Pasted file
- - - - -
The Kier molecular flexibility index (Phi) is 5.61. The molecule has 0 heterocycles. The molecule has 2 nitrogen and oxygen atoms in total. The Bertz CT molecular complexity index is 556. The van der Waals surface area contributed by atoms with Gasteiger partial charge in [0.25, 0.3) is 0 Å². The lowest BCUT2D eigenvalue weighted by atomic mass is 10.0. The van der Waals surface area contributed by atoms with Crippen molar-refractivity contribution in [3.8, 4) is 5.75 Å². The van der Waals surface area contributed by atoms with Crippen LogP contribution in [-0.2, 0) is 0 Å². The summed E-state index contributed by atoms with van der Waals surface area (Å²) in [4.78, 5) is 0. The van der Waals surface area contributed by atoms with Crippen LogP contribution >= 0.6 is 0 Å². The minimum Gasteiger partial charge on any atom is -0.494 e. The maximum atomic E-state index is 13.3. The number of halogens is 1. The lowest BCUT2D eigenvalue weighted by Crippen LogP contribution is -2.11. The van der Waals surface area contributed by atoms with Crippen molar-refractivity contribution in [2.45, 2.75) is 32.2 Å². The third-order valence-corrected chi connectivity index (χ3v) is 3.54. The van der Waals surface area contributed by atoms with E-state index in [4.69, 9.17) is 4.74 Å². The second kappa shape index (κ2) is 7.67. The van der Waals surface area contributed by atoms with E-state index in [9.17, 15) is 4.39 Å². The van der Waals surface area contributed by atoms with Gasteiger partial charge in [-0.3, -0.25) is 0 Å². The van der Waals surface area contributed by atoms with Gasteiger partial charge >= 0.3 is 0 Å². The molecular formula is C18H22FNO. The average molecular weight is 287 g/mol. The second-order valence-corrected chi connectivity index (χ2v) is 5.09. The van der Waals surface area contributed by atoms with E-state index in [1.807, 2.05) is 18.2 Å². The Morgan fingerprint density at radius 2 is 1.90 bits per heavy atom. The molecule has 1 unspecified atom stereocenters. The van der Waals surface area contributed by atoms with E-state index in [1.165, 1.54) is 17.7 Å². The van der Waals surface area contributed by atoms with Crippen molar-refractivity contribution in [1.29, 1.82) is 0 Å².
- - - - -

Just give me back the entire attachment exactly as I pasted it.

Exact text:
The Kier molecular flexibility index (Phi) is 5.61. The molecule has 0 heterocycles. The molecule has 2 nitrogen and oxygen atoms in total. The Bertz CT molecular complexity index is 556. The van der Waals surface area contributed by atoms with Gasteiger partial charge in [0.25, 0.3) is 0 Å². The lowest BCUT2D eigenvalue weighted by atomic mass is 10.0. The van der Waals surface area contributed by atoms with Crippen molar-refractivity contribution in [3.8, 4) is 5.75 Å². The van der Waals surface area contributed by atoms with Crippen LogP contribution in [-0.2, 0) is 0 Å². The summed E-state index contributed by atoms with van der Waals surface area (Å²) in [4.78, 5) is 0. The van der Waals surface area contributed by atoms with Crippen LogP contribution >= 0.6 is 0 Å². The minimum Gasteiger partial charge on any atom is -0.494 e. The maximum atomic E-state index is 13.3. The number of halogens is 1. The lowest BCUT2D eigenvalue weighted by Crippen LogP contribution is -2.11. The van der Waals surface area contributed by atoms with Crippen molar-refractivity contribution in [2.45, 2.75) is 32.2 Å². The third-order valence-corrected chi connectivity index (χ3v) is 3.54. The van der Waals surface area contributed by atoms with E-state index in [4.69, 9.17) is 4.74 Å². The second kappa shape index (κ2) is 7.67. The van der Waals surface area contributed by atoms with E-state index in [9.17, 15) is 4.39 Å². The van der Waals surface area contributed by atoms with Gasteiger partial charge in [-0.3, -0.25) is 0 Å². The van der Waals surface area contributed by atoms with Gasteiger partial charge >= 0.3 is 0 Å². The molecular formula is C18H22FNO. The average molecular weight is 287 g/mol. The second-order valence-corrected chi connectivity index (χ2v) is 5.09. The van der Waals surface area contributed by atoms with E-state index in [1.807, 2.05) is 18.2 Å². The Morgan fingerprint density at radius 2 is 1.90 bits per heavy atom. The molecule has 1 unspecified atom stereocenters. The van der Waals surface area contributed by atoms with E-state index in [1.165, 1.54) is 17.7 Å². The van der Waals surface area contributed by atoms with Crippen molar-refractivity contribution in [1.29, 1.82) is 0 Å².